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OWC Mercury Accelsior M42 PCIe SSD: Running Two of Them Independently — Awesomely Fast (but don’t stripe 8 blades yet)

I am running two 8TB OWC Mercury Accelsior M42 PCIe SSDs in the 2019 Mac Pro. High performance SSDs like this are impossible on any other Mac. I am using them as separate volume, created (as shipped) by striping the 4 blades into a RAID-0, using SoftRAID.

These are awesome, capable of 6 GB/each and supremely fast for large or small transfers. Hardly anything can use that kind of speed, but there are exceptions, such as Integrity Checker.

RAID-0 striping

Note that SoftRAID users must take special steps to allow the current version of the driver to run (installing the latest driver won’t accomplish anything by itself). Turn off Secure Boot by booting into Recovery Mode, then reboot again and allow the SoftRAID driver to load in System Security preferences.

I do not intend to stripe 8 blades across the two cards, because failure of a single blade would mean loss of the volume (in RAID-0 stripe mode).

There is apparently a kernel-panic issue if attempting to stripe all 8 blades of the two cards into one RAID. So don’t do that (for now). SoftRAID folks are going to track it down and fix it.

Also, parallelism is reduced more and more for small files as the number of blades in the stripe is increased—not necessarily a win for mixes of files. For example, if a 128K stripe size is used, there is no striping parallelism with files 128K and smaller—everything is read from one blade. A 256K file still would use only 2 blades, a 512K file 3 blades, etc. For large files all is well, but RAID-0 striping doesn’t help for smaller files.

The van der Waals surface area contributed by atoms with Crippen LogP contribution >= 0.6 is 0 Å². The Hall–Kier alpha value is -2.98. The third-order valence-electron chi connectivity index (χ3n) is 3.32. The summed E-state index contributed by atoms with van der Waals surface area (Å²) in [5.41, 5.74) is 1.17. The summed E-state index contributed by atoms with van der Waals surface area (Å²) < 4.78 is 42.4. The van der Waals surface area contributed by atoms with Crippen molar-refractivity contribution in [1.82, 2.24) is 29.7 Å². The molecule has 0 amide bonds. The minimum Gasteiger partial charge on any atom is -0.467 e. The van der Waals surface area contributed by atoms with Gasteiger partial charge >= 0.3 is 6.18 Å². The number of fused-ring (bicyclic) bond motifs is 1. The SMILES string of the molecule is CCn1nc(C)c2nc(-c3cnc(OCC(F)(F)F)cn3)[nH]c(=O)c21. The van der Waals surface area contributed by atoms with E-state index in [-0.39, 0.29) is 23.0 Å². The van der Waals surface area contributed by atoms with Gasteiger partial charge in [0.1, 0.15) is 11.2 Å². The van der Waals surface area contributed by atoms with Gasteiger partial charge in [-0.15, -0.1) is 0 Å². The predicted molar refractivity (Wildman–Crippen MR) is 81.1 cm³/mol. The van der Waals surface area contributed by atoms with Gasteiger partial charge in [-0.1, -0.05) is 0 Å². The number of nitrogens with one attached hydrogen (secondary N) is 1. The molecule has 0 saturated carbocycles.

RAID-4/RAID-5 fault tolerance

For those concerned with fault tolerance, SoftRAID can use the 4 blades in RAID-1 mirror, RAID-4 and RAID-5 parity mode. I think this is a poor choice PCIe SSDs, for several reasons:

  • Loss of 1/4 of the usable space in a 4-blade stripe (one blade capacity used for parity).
  • Use of RAID-4/RAID-5 incurs parity calculation overhead, using considerable CPU cycles.
  • Use of RAID-4/RAID-5 slows write throughput unduly due to the parity calculations, particularly for writes. But it also slows it for reads, since reads come from 3 blades, not 4.

Using 8 blades instead of 4 blades in RAID-4/RAID-5 would double the CPU overhead and have a major impact on speed that largely defeats the value proposition (unless it is purely about a single large fault tolerant volume). If you actually have an application that needs the performance, chewing up a couple of CPU cores this way makes no sense at all.

SoftRAID striping of 4 blades in OWC Accelsior 4M2 PCIe SSD
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